On my mind...the lack of communication we've had with our friends and family during our stay in Marulaon.  Aaron and I are both vividly dreaming of people back in the States and grieving the ability to keep in touch.  We feel so isolated.


Noticing that...the ants in the house haven't been quite so bad this time


Pondering these words..."A frantic stream of words flows from us because we are in a constant process of adjusting our public image.  We fear so deeply what we think other people see in us that we talk in order to straighten out their understanding....Silence is one of the deepest Disciplines of the Spirit simply because it puts the stopper on all self-justification.  One of the fruits of silence is the freedom to let God be our justifier.  We don't need to straighten others out."  -- Richard Foster


I am hearing...the wind chimes furiously clanging on the front porch


Around the house...a great National Geographic map of Russia and the independent States of the former Soviet Union with lots of pictures and a timeline, very ripe bananas waiting to be made into banana cake to be shared with our neighbors


One of my favorite things...Katherine spontaneously telling me, "Mama, you have pretty brown eyes!"  I don't have brown eyes, but she does, and she has heard me tell her many times that I think she has pretty brown eyes.


A few plans for the rest of the week...beginning my new very small garden in the bush with Eileen, Aaron going with Hensi to get water from Pavuvu (the biggest island in the Russells) tomorrow, Wednesday is Election Day, & a picture dictionary workshop here in Marulaon next weekend


Here is a picture thought I am sharing with you...Katherine and her favorite baby in the village, Delcia

ordination - pig's head

This is the pig's head that had been motued.  The women setting the food on the tables tore off pieces of meat to be shared.  By the time Wendy got the head, there wasn't much meat left!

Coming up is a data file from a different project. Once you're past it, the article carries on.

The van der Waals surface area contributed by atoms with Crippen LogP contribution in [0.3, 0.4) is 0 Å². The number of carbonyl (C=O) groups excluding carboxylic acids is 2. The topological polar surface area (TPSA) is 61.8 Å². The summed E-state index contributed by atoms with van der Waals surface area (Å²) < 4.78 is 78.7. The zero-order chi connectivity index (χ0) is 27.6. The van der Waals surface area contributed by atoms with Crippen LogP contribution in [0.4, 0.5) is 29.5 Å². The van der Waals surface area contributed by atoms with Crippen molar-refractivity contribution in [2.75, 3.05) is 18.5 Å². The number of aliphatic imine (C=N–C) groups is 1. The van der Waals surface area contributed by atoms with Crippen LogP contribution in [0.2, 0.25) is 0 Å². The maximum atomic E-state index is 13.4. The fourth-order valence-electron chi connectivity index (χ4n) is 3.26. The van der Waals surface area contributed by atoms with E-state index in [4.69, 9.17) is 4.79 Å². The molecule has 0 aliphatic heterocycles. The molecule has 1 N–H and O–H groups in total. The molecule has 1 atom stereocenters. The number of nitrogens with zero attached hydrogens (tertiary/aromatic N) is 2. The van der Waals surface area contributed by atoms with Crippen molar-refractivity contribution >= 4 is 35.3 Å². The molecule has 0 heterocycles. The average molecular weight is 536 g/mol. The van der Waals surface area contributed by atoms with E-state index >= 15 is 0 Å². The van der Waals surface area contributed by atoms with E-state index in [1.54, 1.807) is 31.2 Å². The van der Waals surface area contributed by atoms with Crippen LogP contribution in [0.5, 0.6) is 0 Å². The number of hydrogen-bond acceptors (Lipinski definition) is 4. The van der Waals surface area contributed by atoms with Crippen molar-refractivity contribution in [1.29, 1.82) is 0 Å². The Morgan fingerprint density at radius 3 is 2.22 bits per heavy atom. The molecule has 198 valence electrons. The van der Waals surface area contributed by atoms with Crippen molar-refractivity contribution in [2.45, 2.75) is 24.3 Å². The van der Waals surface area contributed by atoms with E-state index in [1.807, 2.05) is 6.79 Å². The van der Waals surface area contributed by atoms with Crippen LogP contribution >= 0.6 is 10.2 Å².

ordination pictures

Janet, the chief's wife, fanning the dignitaries' table to keep the flies off, and the other tables with parcels of lelenga.


Sunday, August 01

Because some of the youths from Isabel were sleeping in a temporary shelter right next to the bell, the catechist rang in fewer times and more softly this morning.  Church started a few minutes after seven, and the building and grounds were even more full than last night.  When we arrived at the part of the service for the ordination, the new priest stood at the back of the church with his family.  A group of men and then a group of women all dressed in traditional garb led way singing and dancing up the aisle of the church.  It was beautiful.  I almost cried to see this special way of life preserved and celebrated on such a precious day.


After the church service, we all gathered for "dinner on the grounds".  The bishop and his entourage got to sit under a covered shelter and feasted on fish and shellfish, tinned meat, rice, leo (beetlenut) every special food the Lavukaleve could offer.  Everybody else (including our family) sat on the ground or on tree stumps and got lelenga.  Somebody actually brought a pig's head, and I was told that it was rubbish.  That didn't stop some of the kids from fighting over the pork as soon as the "amen" was uttered.  Within 30 seconds, our tables were emptied of food as everybody grabbed whatever they could.  Since it has been so windy, nobody has been able to go out and fish.  Our neighbors don't like to eat lelenga "dry" (without fish).  I saw Pogo without any food, so I offered her my parcel of lelenga, but she turned me down because there was no fish!